Excluding the breed from admission to medical school would harm health care

T.On Monday, the US Supreme Court heard oral arguments in two cases that could eliminate race as a factor in college admissions processes. The precedent set in 2003, when the court ruled that race, along with other factors, could be limited in admissions to higher education when needed to achieve student body diversity, is now in jeopardy. If the court were to overturn its previous ruling, the implications would be felt widely in all sectors of society, including the healthcare system.

From my perspective as chair-elect of the board of directors of the Association of American Medical Colleges (AAMC), a position informed by my role as dean of medical education at Georgetown University School of Medicine, by the consideration of race as one of the so many elements in the admission process is not only appropriate but essential. U.S. medical schools – and healthcare in general – thrive on the diversity of thought, experience, and perspective made possible by this holistic approach to admissions.

What do I mean here by holistic? The goal of any medical school should be to select a class of doctors who demonstrate not only academic achievement, but also compassion and the drive to provide quality healthcare. In addition to considering standardized test scores and grades, those involved in admissions want to understand the character, beliefs, and circumstances of candidates who have helped shape their lives. A person’s race inherently affects his or her perspective, a fact that cannot be denied and must be considered.


I often hear people ask, “Is the admissions process about merit or is it about diversity?” It is about both; They are not mutually exclusive.

An essential part of medical education is for a diverse group of students to learn from each other’s experiences. They share ideas and seek solutions to make the health system fairer. In Georgetown, students enthusiastically volunteer at the school’s student-run health clinics, learning and helping to care for underserved community members.


The perspectives and values ​​exchanged between students during medical school are put into practice after graduation. A more diverse workforce leads to better patient experiences, especially among marginalized groups. A higher percentage of black students say they want to practice in disadvantaged communities, where doctors are most in need. People feel they are receiving better care and communication from doctors who share their race or gender.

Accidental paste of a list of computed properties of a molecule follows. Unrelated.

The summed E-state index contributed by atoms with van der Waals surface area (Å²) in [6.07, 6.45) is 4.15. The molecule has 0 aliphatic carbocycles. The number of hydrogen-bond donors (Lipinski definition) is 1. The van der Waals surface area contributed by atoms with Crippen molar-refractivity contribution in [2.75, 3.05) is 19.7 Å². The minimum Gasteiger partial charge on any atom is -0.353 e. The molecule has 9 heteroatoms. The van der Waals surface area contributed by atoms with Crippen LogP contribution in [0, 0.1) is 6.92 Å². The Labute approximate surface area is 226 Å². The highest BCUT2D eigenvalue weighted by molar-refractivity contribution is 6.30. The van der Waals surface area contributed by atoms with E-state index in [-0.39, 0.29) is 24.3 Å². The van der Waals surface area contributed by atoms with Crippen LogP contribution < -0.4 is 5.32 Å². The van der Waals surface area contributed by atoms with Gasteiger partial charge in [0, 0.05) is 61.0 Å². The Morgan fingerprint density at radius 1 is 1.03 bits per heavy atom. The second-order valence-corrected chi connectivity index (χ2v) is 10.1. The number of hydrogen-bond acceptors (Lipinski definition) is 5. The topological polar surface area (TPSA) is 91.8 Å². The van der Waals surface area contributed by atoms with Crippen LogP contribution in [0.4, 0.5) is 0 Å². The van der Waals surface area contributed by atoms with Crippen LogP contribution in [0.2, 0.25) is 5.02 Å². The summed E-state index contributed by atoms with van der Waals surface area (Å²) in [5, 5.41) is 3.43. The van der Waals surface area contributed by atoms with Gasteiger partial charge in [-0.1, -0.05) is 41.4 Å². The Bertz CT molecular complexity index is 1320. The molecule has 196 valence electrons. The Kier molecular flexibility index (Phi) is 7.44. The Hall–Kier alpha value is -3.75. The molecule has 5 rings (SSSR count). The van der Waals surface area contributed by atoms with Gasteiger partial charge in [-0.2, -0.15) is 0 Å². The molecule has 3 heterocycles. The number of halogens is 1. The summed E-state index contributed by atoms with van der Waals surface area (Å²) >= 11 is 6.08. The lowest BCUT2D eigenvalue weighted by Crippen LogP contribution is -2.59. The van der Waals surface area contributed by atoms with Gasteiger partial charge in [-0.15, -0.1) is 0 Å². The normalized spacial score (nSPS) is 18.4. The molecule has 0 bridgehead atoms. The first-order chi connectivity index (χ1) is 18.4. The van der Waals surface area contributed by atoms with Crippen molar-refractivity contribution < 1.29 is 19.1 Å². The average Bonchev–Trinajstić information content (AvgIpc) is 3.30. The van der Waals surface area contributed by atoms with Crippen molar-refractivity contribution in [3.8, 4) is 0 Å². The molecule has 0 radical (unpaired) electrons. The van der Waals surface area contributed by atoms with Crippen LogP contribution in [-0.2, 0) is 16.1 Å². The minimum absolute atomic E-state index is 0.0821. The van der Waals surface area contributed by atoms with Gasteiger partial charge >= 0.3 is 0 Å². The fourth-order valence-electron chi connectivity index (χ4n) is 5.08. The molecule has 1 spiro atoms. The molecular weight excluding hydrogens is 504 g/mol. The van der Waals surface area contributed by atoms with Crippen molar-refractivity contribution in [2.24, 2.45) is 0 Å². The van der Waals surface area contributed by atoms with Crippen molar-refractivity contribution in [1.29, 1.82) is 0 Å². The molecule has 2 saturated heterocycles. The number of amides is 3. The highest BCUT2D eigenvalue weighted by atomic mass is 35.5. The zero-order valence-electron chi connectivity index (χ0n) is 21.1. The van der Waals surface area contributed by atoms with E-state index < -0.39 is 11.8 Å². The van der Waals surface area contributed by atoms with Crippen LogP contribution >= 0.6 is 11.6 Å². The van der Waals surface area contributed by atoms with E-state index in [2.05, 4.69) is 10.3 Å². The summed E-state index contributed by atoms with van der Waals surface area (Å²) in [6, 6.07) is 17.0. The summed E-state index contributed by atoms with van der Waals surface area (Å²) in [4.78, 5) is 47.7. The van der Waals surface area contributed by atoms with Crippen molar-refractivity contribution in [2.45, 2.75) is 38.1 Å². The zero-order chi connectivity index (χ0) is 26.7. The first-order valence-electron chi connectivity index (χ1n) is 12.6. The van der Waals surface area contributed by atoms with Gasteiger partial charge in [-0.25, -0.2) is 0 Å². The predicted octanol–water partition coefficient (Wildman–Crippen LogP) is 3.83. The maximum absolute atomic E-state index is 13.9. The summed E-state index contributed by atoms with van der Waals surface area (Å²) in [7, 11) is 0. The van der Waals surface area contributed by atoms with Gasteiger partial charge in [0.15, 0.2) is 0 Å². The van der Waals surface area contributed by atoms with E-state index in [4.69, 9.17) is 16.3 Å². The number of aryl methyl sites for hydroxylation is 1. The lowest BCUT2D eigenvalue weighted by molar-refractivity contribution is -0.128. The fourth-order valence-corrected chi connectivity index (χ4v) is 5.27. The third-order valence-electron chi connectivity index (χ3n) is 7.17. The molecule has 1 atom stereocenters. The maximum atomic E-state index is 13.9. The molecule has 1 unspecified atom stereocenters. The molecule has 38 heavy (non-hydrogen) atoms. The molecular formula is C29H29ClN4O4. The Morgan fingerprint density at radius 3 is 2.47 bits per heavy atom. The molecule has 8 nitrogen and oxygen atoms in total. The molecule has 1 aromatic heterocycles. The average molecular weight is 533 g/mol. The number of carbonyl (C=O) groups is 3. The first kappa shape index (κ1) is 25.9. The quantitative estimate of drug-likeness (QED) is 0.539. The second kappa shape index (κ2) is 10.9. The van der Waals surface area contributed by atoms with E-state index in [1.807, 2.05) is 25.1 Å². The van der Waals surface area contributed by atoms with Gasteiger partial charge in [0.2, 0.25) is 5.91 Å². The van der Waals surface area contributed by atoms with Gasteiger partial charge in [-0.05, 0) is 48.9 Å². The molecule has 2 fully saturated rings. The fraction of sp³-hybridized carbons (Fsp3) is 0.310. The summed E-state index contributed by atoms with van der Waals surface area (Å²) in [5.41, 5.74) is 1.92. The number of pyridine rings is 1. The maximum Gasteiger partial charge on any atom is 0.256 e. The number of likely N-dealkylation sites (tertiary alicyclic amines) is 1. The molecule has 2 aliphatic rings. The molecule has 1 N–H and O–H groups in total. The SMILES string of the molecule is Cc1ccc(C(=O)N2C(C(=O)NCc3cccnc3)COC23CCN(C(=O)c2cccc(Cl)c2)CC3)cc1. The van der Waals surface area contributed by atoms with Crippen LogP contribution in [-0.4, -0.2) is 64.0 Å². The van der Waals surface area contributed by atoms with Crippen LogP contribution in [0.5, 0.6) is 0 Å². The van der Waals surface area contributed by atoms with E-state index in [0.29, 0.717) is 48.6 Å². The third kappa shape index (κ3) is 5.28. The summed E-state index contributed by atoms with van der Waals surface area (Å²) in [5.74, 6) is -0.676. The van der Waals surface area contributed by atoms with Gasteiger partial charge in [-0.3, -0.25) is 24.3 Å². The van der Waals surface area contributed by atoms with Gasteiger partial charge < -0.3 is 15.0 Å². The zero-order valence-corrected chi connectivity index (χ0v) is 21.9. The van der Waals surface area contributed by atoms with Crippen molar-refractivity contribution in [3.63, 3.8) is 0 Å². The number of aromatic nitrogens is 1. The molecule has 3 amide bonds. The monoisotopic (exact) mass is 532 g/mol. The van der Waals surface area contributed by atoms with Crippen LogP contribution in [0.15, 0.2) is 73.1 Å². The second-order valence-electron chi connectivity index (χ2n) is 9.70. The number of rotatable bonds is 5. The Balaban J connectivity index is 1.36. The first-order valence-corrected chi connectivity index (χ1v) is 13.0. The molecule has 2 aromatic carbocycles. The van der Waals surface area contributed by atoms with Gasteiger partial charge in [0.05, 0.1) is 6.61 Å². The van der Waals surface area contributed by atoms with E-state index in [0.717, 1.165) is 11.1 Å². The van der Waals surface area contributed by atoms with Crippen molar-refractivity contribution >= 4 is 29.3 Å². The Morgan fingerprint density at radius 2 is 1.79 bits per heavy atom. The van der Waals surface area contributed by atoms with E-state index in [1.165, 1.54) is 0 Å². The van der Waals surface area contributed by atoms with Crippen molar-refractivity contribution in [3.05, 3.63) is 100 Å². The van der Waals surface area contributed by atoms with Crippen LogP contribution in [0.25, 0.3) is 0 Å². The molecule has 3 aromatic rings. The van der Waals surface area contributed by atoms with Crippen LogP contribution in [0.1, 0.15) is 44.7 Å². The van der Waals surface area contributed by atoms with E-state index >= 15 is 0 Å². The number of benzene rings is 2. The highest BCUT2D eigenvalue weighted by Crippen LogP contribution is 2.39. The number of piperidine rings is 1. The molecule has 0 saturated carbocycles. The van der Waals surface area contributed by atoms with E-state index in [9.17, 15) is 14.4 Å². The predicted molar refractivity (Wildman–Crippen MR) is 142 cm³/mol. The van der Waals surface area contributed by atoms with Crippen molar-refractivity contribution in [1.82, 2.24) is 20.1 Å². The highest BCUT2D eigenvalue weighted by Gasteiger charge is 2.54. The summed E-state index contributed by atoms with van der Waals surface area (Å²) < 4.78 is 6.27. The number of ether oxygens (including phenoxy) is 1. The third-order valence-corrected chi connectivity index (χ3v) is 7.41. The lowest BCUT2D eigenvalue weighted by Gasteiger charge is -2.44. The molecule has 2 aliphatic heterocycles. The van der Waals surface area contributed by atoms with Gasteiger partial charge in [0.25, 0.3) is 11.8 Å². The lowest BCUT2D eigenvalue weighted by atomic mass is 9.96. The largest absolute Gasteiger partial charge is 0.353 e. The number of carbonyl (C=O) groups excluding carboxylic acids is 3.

When doctors meet patients where they are and build trust, they are more likely to seek preventive care and openly discuss their health issues, both of which are important to long-term health.

I know how essential it is for doctors to be proactive in working with neglected communities. Growing up, I have seen racial inequalities in health care affect my own family living in very racially segregated communities. When a cousin was injured at home as a boy, he went to his community’s safety net hospital and waited 28 hours before being treated. I also remember family members talking about pooling money to help another cousin with kidney failure buy a dialysis unit because there were no dialysis facilities in his community. The shortage of doctors in these racially segregated areas has contributed to both the decrease in treatment and the decrease in the defense of standard treatments.

Like many of the students I now have the privilege of teaching, I wanted to change this broken system. I wanted to make sure that my family members, and others like them, could get assistance when they needed it. Becoming a doctor was the way I was able to make this kind of change.

This virtuous circle – a more diverse medical profession, better care for the disadvantaged, better health – begins with who is accepted into medical school. Yet there is still a lot of work to be done to make sure US medical schools better reflect society.

AAMC data indicates that medical school classes are becoming increasingly diverse, but progress remains incremental. Between 1978 and 2019, the number of black male medical students stood at around 3%. As America faces a shortage of doctors, existing barriers to care will become even higher as resources become more strained among historically marginalized communities.

If the Supreme Court overturns the current precedent, the country must prepare to face the consequences, as California did after banning the examination of race from college admissions. Medical schools in the state have seen a significant reduction in enrollment of black students. More difficult to measure are the setbacks in patient care that come from a more homogeneous student population, but it is certain that they will be profound.

A tragic mistake – eliminating race as an admission factor – of the Supreme Court would behave in many ways: in those who have the opportunity to attend medical school, in the richness of that training, in the quality of care in the most disadvantaged countries of the country. and in the health of our families and our neighbors.

Denied the ability to consider a candidate’s race, admissions officers may consider a student’s postcode or socioeconomic status as court-approved metrics, but these will never tell the full story of a student’s lived experience. Race is an intrinsic part of this. It should remain a key part of the admission process.

Lee Jones is a psychiatrist, president-elect of the Board of Directors of the Association of American Medical Colleges, and dean of medical education at Georgetown University School of Medicine in Washington, DC

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